Icon has registered to be the End Point Assessment organisation for the newly developed Cultural Heritage Conservation Technician and Conservator apprenticeship standards. This is a natural role for Icon as the professional body for the conservation profession in the UK, and is crucial in helping us to maintain the high levels of professional practice expected from conservation professionals. We are delighted that the University of Lincoln are now set up to recruit for the Level 7 Cultural Heritage Conservator standard and deliver the training.
Emma Callaghan recently joined the National Museum of the Royal Navy through this programme. Icon trustee Diana Davis ACR is the Head of Conservation at the NMRN, and the museum has plans to broaden their involvement in apprenticeships in this area.
In this article, Emma shares her experiences to give you some insight of just what it takes to train as a conservator.
In October 2021, I enrolled at the University of Lincoln (UoL) in their pioneering Cultural Heritage Conservator Apprenticeship, which has been developed along with the Institute of Conservation (Icon) to offer a new, practical pathway into the conservation profession. As an apprentice, I take part in lectures and practical sessions with degree students at UoL, while also working at The National Museum of the Royal Navy Hartlepool (NMRNH) as a Conservation Technician. This allows me to apply my new learning and see its real impact on my own professional development. Ultimately, the apprenticeship will qualify me as a conservator, somebody trained in the care of cultural heritage – conservators can go on to work in museums, as freelancers, or in other heritage institutions, such as the conservation of historic buildings.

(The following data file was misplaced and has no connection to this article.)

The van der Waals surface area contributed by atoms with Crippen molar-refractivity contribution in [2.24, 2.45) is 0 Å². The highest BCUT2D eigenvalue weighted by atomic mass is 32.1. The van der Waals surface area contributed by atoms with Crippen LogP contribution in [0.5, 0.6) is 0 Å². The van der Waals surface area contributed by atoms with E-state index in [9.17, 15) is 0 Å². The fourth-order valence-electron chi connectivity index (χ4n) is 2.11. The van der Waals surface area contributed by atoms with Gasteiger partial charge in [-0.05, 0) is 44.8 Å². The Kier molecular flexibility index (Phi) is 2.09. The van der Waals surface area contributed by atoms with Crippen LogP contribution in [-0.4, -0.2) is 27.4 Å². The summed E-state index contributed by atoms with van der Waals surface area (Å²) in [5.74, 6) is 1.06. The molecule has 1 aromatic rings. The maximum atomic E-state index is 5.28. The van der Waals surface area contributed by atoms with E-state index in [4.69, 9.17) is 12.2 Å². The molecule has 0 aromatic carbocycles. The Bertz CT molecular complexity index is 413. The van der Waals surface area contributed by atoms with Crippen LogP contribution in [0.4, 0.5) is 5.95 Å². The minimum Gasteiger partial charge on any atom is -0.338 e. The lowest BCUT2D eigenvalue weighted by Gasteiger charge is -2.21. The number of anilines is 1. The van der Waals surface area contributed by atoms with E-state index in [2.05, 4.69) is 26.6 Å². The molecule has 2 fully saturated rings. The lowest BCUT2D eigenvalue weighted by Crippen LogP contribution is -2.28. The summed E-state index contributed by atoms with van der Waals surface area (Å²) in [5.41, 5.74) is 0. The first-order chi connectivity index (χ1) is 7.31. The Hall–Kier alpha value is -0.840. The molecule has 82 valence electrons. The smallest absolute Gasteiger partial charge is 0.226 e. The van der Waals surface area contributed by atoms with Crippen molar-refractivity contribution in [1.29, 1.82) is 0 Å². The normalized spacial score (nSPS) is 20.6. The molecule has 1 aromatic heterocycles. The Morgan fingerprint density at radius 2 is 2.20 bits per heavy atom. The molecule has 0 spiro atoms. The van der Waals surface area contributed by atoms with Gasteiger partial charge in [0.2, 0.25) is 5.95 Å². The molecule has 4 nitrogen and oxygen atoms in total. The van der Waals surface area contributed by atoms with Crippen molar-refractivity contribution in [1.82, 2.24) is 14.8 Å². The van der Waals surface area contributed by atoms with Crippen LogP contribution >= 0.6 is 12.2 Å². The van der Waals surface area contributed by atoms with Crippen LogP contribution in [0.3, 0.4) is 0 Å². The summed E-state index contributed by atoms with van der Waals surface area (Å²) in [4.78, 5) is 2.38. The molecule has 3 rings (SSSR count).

My interest in the conservation of cultural heritage began when I joined NMRNH as a Shipkeeper on HMS Trincomalee, a 19th-century frigate which is the centrepiece of the museum. As a Shipkeeper, and then Conservation Technician, I learned the fundamentals of conservation as applied to large working objects, and to the collection associated with the ship. Taking on the apprenticeship was the perfect opportunity to broaden my knowledge into other aspects of cultural heritage I had not previously come across.
The University of Lincoln hold a Masterclass Week each year, which gives students the opportunity to try various forms of craft relating to objects which they might encounter during their studies in conservation. As part of this, I took part in a copper enamelling workshop; a technique which I had very little knowledge about but was familiar with the resulting surface finish on an object. The method involved shaping and filing a circular copper piece, followed by choosing powdered pigments to lay on the surface and fire. Unfortunately, this didn’t always go to plan and the colours did not turn out as expected – trial and error meant I had one piece to walk away with as a result! The week also included a number of presentations, and I was pleased to give a presentation on the conservation of historic vessels to other students.
I have also been given the opportunity to see the conservators at Lincoln Conservation at work, analysing paint samples from HMS Trincomalee and RML 497, two historic ships at Hartlepool. This was an invaluable experience which allowed me to see what a qualified conservator outside of a museum might be employed to do, and how analytic techniques are used to inform conservation decision making.
As my time as an apprentice progresses, I am looking forward to working alongside conservators and other members of the conservation team at NMRN to care for the collection. This support will be essential, particularly as conservation can often incorporate a wealth of different disciplines, such as archaeology, engineering, and more traditional craft skillsets. This is a concept which could be difficult to fully understand without having first-hand involvement, and the Cultural Heritage Conservator Apprenticeship guarantees that experience.